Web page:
Treating Hypoalbuminemia In Critically Ill Patients

Gregory S. Martin, MD, MSc


August 09, 2004


Are we justified in administering albumin in critically ill patients with hypoalbuminemia? What are the indications for administration of human albumin?

B. Ravinder Reddy, MBBS, Ms, FRCSEd, FRCSGl

Response from Gregory S. Martin, MD, MSc

Your question represents one of the most common clinical questions in the practice of intensive care medicine. Although we know that hypoalbuminemia is a strong predictor of poor clinical outcomes, including death, we have long considered this purely an association reflecting greater severity of disease (either acute or chronic) rather than a true causative effect of hypoalbuminemia on survival.[1] These beliefs have been challenged recently by advanced statistical techniques showing that hypoalbuminemia (or more broadly, hypoproteinemia) predicts poor clinical outcomes even after adjusting for severity of illness and other common clinical predictors.[2,3] Based on these data, is it possible that albumin plays a direct and causative role in ultimate survival? It is clearly possible, although more work is required before that conclusion can be drawn.

In the interim, should albumin be used in treating hypoalbuminemic intensive care patients? There are no clear data to support its use, and meta-analysis of the literature has suggested that colloid use in general may produce more harm than good, although these data are conflicted.[4,5,6] These concerns have been reasonably laid to rest, at least for albumin, with the completion of the Saline vs Albumin Fluid Evaluation (SAFE) trial.[7] This study randomized 7000 critically ill patients to receive albumin or saline for resuscitation and found no difference in important clinical outcomes, such as survival. Thus, it is fair to conclude that general use of albumin in critically ill patients is safe, but does not necessarily improve outcomes. Given the higher pharmacy acquisition cost associated with albumin, its use should be justified against some important clinical benefit. As we understand more about albumin, it may be best used in niche populations for which it is uniquely effective. From the SAFE trial, an important trend towards improved survival with albumin was noted in patients with sepsis (relative risk of death, 0.87; 95% confidence interval, 0.74-1.02; P =.06), thus raising the possibility that albumin may be beneficial in this subset of critically ill patients. For patients with spontaneous bacterial peritonitis, the addition of albumin to antibiotics and other standard therapies reduces the risk of renal dysfunction and improves survival.[8] Albumin may be beneficial in a specialized protocol-driven care system of treating acute ischemic stroke patients.[9] The combination of albumin with furosemide has, at least, physiologic benefits for patients with acute lung injury/adult respiratory distress syndrome,[10] possibly because of its ability to scavenge free radicals and alter systemic antioxidant balance.[11]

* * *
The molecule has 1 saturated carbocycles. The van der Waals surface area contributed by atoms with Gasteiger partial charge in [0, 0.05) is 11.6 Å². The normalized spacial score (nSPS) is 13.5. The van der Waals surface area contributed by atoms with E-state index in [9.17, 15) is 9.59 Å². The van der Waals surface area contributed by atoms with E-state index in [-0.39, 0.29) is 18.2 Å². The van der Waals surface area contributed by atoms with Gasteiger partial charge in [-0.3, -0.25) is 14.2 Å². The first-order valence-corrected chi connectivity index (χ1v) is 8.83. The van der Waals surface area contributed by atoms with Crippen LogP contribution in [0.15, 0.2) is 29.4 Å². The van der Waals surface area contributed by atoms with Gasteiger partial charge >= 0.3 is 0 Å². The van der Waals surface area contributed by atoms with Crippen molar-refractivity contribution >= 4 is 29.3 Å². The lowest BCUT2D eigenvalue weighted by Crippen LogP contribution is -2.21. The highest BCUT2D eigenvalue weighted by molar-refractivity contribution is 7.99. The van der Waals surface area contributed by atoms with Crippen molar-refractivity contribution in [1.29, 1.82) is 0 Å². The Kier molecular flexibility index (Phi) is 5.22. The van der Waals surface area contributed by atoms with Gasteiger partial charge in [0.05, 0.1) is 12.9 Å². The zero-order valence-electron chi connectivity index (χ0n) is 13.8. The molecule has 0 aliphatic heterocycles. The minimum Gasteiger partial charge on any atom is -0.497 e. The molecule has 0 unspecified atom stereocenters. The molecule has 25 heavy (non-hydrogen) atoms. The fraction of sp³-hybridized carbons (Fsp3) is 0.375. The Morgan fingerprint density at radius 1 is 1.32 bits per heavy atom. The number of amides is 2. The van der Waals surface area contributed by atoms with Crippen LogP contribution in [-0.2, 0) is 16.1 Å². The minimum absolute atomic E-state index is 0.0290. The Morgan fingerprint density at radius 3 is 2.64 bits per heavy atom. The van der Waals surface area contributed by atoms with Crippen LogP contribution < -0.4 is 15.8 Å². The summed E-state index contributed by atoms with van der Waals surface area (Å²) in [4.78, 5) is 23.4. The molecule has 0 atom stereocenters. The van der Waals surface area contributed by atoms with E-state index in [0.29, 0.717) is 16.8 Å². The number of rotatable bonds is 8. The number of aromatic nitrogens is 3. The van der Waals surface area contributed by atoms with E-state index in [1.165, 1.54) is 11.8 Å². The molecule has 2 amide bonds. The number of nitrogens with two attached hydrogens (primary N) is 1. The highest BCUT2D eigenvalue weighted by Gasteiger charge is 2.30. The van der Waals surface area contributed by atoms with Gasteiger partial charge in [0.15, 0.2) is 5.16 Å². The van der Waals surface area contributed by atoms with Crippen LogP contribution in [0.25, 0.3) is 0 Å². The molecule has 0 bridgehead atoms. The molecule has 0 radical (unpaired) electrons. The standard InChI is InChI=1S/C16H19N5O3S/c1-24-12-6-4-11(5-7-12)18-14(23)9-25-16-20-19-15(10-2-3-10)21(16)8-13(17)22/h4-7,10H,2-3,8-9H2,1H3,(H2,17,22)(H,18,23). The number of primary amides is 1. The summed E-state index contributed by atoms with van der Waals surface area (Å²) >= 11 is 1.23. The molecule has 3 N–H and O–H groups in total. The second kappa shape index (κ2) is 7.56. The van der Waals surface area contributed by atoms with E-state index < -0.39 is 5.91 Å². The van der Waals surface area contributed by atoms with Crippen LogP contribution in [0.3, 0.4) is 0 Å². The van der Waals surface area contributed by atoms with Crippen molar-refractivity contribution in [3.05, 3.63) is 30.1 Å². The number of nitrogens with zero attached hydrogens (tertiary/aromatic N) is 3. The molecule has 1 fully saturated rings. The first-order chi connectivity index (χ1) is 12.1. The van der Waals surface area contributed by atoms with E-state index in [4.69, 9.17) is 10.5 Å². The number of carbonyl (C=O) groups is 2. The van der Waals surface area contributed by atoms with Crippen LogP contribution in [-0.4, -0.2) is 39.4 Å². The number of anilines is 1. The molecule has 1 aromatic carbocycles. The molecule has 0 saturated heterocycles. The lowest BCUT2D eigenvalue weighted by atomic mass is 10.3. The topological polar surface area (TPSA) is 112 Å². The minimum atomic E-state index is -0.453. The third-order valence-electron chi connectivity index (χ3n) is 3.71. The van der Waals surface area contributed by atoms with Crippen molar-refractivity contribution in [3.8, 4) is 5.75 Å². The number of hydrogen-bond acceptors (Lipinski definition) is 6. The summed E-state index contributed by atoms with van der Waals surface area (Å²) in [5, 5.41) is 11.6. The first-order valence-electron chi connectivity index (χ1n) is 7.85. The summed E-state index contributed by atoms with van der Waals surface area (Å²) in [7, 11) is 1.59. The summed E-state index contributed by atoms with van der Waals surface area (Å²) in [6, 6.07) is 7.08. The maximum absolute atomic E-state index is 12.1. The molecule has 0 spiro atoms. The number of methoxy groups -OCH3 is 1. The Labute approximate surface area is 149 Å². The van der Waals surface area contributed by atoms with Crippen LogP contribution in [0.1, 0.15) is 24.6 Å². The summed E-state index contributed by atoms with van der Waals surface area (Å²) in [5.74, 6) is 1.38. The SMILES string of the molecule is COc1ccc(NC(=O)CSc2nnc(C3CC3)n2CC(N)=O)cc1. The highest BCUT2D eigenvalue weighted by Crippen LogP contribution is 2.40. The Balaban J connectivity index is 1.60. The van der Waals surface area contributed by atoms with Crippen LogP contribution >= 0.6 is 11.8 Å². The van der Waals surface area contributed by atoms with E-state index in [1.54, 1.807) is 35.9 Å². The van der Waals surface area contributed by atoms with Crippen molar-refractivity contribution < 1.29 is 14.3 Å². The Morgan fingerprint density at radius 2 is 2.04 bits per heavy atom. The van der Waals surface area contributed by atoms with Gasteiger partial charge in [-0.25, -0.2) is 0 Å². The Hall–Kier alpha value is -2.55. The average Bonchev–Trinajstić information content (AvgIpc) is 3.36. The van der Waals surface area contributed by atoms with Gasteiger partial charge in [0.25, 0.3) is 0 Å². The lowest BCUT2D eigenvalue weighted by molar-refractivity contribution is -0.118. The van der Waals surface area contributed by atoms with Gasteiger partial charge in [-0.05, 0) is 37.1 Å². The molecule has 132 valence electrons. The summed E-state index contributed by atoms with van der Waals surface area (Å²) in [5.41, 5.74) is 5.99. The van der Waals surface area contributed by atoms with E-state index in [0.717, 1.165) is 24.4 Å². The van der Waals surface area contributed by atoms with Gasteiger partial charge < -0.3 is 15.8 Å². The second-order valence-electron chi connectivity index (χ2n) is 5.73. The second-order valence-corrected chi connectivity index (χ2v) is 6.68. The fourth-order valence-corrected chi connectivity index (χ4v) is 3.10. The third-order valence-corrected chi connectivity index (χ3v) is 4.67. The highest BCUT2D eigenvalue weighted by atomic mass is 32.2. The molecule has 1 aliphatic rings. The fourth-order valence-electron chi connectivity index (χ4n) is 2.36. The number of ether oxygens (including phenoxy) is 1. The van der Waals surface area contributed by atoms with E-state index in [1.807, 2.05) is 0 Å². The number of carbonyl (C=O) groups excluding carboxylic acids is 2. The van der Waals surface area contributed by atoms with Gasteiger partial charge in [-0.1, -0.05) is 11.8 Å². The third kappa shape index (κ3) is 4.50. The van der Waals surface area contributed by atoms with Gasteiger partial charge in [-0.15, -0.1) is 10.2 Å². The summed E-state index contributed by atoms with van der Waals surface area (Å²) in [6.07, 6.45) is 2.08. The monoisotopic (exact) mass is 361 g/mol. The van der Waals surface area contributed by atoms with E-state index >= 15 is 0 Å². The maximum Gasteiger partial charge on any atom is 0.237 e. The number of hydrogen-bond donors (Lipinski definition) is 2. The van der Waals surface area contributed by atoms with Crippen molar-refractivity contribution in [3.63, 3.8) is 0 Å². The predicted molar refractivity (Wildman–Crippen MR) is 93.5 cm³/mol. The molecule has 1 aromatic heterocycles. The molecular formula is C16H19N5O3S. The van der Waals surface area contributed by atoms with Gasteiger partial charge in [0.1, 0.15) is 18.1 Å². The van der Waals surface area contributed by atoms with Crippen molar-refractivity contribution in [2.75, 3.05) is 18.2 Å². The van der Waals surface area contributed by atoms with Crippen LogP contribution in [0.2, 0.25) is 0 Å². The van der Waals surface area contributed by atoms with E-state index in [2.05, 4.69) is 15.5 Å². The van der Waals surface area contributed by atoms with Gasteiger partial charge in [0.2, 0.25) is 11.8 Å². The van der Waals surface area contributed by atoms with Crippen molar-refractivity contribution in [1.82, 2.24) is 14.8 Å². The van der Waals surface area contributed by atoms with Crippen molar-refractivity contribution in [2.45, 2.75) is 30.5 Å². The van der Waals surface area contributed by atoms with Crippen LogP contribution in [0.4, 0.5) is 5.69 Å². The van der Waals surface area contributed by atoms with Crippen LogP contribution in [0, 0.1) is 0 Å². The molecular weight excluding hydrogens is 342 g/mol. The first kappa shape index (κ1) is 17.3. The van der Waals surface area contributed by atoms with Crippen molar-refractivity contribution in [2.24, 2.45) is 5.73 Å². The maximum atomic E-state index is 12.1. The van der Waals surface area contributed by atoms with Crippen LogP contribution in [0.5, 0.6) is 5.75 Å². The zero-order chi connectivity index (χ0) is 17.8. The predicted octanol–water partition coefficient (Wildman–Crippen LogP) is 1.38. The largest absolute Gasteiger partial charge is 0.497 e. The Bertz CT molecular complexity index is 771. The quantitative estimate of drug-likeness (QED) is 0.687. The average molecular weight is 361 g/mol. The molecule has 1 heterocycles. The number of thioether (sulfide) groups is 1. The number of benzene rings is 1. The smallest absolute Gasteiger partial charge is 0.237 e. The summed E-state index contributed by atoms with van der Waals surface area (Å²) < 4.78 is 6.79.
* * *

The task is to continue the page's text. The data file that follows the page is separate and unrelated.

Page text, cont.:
The indications for albumin usage vary among different countries, with the primary indication in the United States being for intravascular volume expansion (ie, resuscitation). Although broad utilization in all critically ill patients is unlikely to be effective, the use of albumin in specific niche populations may prove to have important clinical benefits.